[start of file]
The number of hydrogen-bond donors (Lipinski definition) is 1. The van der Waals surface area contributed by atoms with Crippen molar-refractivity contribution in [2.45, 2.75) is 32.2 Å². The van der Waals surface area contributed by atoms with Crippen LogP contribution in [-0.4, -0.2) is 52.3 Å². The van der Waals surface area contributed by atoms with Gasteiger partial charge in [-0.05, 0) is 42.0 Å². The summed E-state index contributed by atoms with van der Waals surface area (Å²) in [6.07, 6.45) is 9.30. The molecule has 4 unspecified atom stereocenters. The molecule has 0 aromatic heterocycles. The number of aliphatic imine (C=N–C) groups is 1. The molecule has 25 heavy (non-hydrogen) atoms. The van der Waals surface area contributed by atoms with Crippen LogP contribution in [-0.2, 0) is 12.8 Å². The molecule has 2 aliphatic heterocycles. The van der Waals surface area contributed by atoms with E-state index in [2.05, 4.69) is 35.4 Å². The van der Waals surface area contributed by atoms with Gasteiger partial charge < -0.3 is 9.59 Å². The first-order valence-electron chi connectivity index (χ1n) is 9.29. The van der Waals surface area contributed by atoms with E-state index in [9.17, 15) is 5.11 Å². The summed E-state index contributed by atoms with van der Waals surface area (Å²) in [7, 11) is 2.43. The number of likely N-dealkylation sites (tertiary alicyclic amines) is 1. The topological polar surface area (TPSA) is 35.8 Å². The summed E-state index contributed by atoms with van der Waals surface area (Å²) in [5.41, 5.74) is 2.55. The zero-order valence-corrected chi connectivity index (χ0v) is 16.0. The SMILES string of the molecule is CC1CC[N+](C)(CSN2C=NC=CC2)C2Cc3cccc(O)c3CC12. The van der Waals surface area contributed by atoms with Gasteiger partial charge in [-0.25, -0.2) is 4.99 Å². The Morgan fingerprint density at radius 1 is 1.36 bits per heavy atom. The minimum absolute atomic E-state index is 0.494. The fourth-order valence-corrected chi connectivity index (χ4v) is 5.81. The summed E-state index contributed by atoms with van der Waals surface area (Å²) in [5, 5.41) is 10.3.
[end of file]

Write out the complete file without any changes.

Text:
The number of hydrogen-bond donors (Lipinski definition) is 1. The van der Waals surface area contributed by atoms with Crippen molar-refractivity contribution in [2.45, 2.75) is 32.2 Å². The van der Waals surface area contributed by atoms with Crippen LogP contribution in [-0.4, -0.2) is 52.3 Å². The van der Waals surface area contributed by atoms with Gasteiger partial charge in [-0.05, 0) is 42.0 Å². The summed E-state index contributed by atoms with van der Waals surface area (Å²) in [6.07, 6.45) is 9.30. The molecule has 4 unspecified atom stereocenters. The molecule has 0 aromatic heterocycles. The number of aliphatic imine (C=N–C) groups is 1. The molecule has 25 heavy (non-hydrogen) atoms. The van der Waals surface area contributed by atoms with Crippen LogP contribution in [-0.2, 0) is 12.8 Å². The molecule has 2 aliphatic heterocycles. The van der Waals surface area contributed by atoms with E-state index in [2.05, 4.69) is 35.4 Å². The van der Waals surface area contributed by atoms with Gasteiger partial charge < -0.3 is 9.59 Å². The first-order valence-electron chi connectivity index (χ1n) is 9.29. The van der Waals surface area contributed by atoms with E-state index in [9.17, 15) is 5.11 Å². The summed E-state index contributed by atoms with van der Waals surface area (Å²) in [7, 11) is 2.43. The number of likely N-dealkylation sites (tertiary alicyclic amines) is 1. The topological polar surface area (TPSA) is 35.8 Å². The summed E-state index contributed by atoms with van der Waals surface area (Å²) in [5.41, 5.74) is 2.55. The zero-order valence-corrected chi connectivity index (χ0v) is 16.0. The SMILES string of the molecule is CC1CC[N+](C)(CSN2C=NC=CC2)C2Cc3cccc(O)c3CC12. The van der Waals surface area contributed by atoms with Gasteiger partial charge in [-0.25, -0.2) is 4.99 Å². The Morgan fingerprint density at radius 1 is 1.36 bits per heavy atom. The minimum absolute atomic E-state index is 0.494. The fourth-order valence-corrected chi connectivity index (χ4v) is 5.81. The summed E-state index contributed by atoms with van der Waals surface area (Å²) in [5, 5.41) is 10.3.